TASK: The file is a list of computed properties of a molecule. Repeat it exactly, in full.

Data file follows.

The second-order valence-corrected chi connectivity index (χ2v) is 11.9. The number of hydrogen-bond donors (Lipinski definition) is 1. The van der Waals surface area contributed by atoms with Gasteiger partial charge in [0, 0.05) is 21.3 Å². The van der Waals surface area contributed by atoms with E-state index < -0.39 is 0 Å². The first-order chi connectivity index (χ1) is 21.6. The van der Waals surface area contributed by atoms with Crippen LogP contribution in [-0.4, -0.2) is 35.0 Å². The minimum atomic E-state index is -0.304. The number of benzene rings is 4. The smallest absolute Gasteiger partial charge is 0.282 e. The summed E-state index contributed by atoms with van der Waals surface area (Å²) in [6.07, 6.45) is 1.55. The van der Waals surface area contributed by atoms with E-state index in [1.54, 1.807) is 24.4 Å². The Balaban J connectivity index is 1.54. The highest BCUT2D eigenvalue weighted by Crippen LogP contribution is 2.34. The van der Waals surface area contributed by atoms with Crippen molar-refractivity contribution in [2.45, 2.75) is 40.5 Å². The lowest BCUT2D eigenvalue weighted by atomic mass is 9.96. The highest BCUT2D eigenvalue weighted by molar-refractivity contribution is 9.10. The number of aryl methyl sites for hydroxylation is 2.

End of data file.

The second-order valence-corrected chi connectivity index (χ2v) is 11.9. The number of hydrogen-bond donors (Lipinski definition) is 1. The van der Waals surface area contributed by atoms with Gasteiger partial charge in [0, 0.05) is 21.3 Å². The van der Waals surface area contributed by atoms with E-state index < -0.39 is 0 Å². The first-order chi connectivity index (χ1) is 21.6. The van der Waals surface area contributed by atoms with Crippen LogP contribution in [-0.4, -0.2) is 35.0 Å². The minimum atomic E-state index is -0.304. The number of benzene rings is 4. The smallest absolute Gasteiger partial charge is 0.282 e. The summed E-state index contributed by atoms with van der Waals surface area (Å²) in [6.07, 6.45) is 1.55. The van der Waals surface area contributed by atoms with E-state index in [1.54, 1.807) is 24.4 Å². The Balaban J connectivity index is 1.54. The highest BCUT2D eigenvalue weighted by Crippen LogP contribution is 2.34. The van der Waals surface area contributed by atoms with Crippen molar-refractivity contribution in [2.45, 2.75) is 40.5 Å². The lowest BCUT2D eigenvalue weighted by atomic mass is 9.96. The highest BCUT2D eigenvalue weighted by molar-refractivity contribution is 9.10. The number of aryl methyl sites for hydroxylation is 2.